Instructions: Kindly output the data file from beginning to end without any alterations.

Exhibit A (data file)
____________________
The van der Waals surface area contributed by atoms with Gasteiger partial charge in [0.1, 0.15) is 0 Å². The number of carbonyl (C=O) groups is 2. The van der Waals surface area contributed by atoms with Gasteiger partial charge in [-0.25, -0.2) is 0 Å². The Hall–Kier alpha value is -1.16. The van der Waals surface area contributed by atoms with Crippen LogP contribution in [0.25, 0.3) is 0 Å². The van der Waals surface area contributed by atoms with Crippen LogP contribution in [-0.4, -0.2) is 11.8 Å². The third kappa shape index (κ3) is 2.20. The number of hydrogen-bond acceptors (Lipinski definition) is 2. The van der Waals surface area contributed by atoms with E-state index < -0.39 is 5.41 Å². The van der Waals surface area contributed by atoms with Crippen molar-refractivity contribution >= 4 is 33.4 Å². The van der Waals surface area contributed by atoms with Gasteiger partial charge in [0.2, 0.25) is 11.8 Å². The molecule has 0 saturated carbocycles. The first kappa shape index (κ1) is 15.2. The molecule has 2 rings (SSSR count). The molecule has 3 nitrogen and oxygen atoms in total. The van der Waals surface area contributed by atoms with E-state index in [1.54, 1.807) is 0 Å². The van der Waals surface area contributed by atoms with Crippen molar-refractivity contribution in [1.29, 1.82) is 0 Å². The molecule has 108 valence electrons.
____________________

The van der Waals surface area contributed by atoms with Gasteiger partial charge in [0.1, 0.15) is 0 Å². The number of carbonyl (C=O) groups is 2. The van der Waals surface area contributed by atoms with Gasteiger partial charge in [-0.25, -0.2) is 0 Å². The Hall–Kier alpha value is -1.16. The van der Waals surface area contributed by atoms with Crippen LogP contribution in [0.25, 0.3) is 0 Å². The van der Waals surface area contributed by atoms with Crippen LogP contribution in [-0.4, -0.2) is 11.8 Å². The third kappa shape index (κ3) is 2.20. The number of hydrogen-bond acceptors (Lipinski definition) is 2. The van der Waals surface area contributed by atoms with E-state index < -0.39 is 5.41 Å². The van der Waals surface area contributed by atoms with Crippen molar-refractivity contribution >= 4 is 33.4 Å². The van der Waals surface area contributed by atoms with Gasteiger partial charge in [0.2, 0.25) is 11.8 Å². The molecule has 0 saturated carbocycles. The first kappa shape index (κ1) is 15.2. The molecule has 2 rings (SSSR count). The molecule has 3 nitrogen and oxygen atoms in total. The van der Waals surface area contributed by atoms with E-state index in [1.54, 1.807) is 0 Å². The van der Waals surface area contributed by atoms with Crippen molar-refractivity contribution in [1.29, 1.82) is 0 Å². The molecule has 108 valence electrons.